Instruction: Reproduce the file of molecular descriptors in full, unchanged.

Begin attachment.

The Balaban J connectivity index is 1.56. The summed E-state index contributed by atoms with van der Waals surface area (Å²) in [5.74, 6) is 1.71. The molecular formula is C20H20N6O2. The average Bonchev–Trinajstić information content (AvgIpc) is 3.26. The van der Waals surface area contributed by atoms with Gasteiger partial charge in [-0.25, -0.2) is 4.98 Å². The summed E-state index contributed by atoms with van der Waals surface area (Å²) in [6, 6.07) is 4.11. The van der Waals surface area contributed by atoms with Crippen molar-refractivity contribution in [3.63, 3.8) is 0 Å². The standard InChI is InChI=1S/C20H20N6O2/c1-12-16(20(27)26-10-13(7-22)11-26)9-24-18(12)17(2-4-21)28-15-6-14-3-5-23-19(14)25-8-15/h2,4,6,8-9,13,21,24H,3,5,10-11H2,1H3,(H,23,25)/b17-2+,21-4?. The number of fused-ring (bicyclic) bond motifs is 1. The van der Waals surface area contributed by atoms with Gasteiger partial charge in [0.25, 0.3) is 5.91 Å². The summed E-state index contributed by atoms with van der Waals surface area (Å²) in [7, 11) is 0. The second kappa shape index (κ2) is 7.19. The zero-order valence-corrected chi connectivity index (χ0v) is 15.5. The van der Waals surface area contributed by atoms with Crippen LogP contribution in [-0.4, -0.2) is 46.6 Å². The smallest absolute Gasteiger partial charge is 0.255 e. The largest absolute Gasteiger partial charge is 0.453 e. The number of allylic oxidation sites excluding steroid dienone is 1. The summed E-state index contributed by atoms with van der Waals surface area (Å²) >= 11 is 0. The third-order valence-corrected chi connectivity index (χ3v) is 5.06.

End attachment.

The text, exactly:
The Balaban J connectivity index is 1.56. The summed E-state index contributed by atoms with van der Waals surface area (Å²) in [5.74, 6) is 1.71. The molecular formula is C20H20N6O2. The average Bonchev–Trinajstić information content (AvgIpc) is 3.26. The van der Waals surface area contributed by atoms with Gasteiger partial charge in [-0.25, -0.2) is 4.98 Å². The summed E-state index contributed by atoms with van der Waals surface area (Å²) in [6, 6.07) is 4.11. The van der Waals surface area contributed by atoms with Crippen molar-refractivity contribution in [3.63, 3.8) is 0 Å². The standard InChI is InChI=1S/C20H20N6O2/c1-12-16(20(27)26-10-13(7-22)11-26)9-24-18(12)17(2-4-21)28-15-6-14-3-5-23-19(14)25-8-15/h2,4,6,8-9,13,21,24H,3,5,10-11H2,1H3,(H,23,25)/b17-2+,21-4?. The number of fused-ring (bicyclic) bond motifs is 1. The van der Waals surface area contributed by atoms with Gasteiger partial charge in [0.25, 0.3) is 5.91 Å². The summed E-state index contributed by atoms with van der Waals surface area (Å²) in [7, 11) is 0. The second kappa shape index (κ2) is 7.19. The zero-order valence-corrected chi connectivity index (χ0v) is 15.5. The van der Waals surface area contributed by atoms with Crippen LogP contribution in [-0.4, -0.2) is 46.6 Å². The smallest absolute Gasteiger partial charge is 0.255 e. The largest absolute Gasteiger partial charge is 0.453 e. The number of allylic oxidation sites excluding steroid dienone is 1. The summed E-state index contributed by atoms with van der Waals surface area (Å²) >= 11 is 0. The third-order valence-corrected chi connectivity index (χ3v) is 5.06.